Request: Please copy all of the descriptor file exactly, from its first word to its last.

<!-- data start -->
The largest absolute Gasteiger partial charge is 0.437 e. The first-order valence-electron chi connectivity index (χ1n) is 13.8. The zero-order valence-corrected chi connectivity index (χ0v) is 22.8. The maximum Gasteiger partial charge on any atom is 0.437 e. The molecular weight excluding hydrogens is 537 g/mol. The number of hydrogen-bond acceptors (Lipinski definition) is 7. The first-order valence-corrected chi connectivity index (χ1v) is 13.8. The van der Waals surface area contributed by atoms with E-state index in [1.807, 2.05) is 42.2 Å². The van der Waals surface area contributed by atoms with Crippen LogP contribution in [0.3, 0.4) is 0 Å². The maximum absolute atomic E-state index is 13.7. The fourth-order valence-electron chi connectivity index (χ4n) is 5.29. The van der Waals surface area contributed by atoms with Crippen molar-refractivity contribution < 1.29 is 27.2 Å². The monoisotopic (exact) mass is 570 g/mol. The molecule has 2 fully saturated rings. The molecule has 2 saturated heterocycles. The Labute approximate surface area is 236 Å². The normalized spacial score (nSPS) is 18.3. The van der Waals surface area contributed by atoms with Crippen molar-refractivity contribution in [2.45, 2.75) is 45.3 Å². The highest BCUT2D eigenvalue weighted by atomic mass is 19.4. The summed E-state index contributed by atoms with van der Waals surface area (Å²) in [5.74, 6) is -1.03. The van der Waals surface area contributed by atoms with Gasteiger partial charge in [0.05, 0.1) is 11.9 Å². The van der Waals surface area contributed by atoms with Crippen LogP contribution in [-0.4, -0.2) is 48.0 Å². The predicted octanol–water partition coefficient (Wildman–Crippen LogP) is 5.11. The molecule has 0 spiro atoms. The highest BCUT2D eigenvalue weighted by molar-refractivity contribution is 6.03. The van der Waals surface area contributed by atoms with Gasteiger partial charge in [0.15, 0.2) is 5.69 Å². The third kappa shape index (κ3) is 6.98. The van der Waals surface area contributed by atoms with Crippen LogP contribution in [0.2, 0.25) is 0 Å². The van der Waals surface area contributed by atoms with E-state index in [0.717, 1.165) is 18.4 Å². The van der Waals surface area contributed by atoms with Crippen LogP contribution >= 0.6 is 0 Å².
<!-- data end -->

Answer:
The largest absolute Gasteiger partial charge is 0.437 e. The first-order valence-electron chi connectivity index (χ1n) is 13.8. The zero-order valence-corrected chi connectivity index (χ0v) is 22.8. The maximum Gasteiger partial charge on any atom is 0.437 e. The molecular weight excluding hydrogens is 537 g/mol. The number of hydrogen-bond acceptors (Lipinski definition) is 7. The first-order valence-corrected chi connectivity index (χ1v) is 13.8. The van der Waals surface area contributed by atoms with E-state index in [1.807, 2.05) is 42.2 Å². The van der Waals surface area contributed by atoms with Crippen LogP contribution in [0.3, 0.4) is 0 Å². The maximum absolute atomic E-state index is 13.7. The fourth-order valence-electron chi connectivity index (χ4n) is 5.29. The van der Waals surface area contributed by atoms with Crippen molar-refractivity contribution < 1.29 is 27.2 Å². The monoisotopic (exact) mass is 570 g/mol. The molecule has 2 fully saturated rings. The molecule has 2 saturated heterocycles. The Labute approximate surface area is 236 Å². The normalized spacial score (nSPS) is 18.3. The van der Waals surface area contributed by atoms with Crippen molar-refractivity contribution in [2.45, 2.75) is 45.3 Å². The highest BCUT2D eigenvalue weighted by atomic mass is 19.4. The summed E-state index contributed by atoms with van der Waals surface area (Å²) in [5.74, 6) is -1.03. The van der Waals surface area contributed by atoms with Gasteiger partial charge in [0.05, 0.1) is 11.9 Å². The van der Waals surface area contributed by atoms with Crippen LogP contribution in [-0.4, -0.2) is 48.0 Å². The predicted octanol–water partition coefficient (Wildman–Crippen LogP) is 5.11. The molecule has 0 spiro atoms. The highest BCUT2D eigenvalue weighted by molar-refractivity contribution is 6.03. The van der Waals surface area contributed by atoms with Gasteiger partial charge in [0.15, 0.2) is 5.69 Å². The third kappa shape index (κ3) is 6.98. The van der Waals surface area contributed by atoms with Crippen LogP contribution in [0.2, 0.25) is 0 Å². The van der Waals surface area contributed by atoms with E-state index in [0.717, 1.165) is 18.4 Å². The van der Waals surface area contributed by atoms with Crippen LogP contribution >= 0.6 is 0 Å².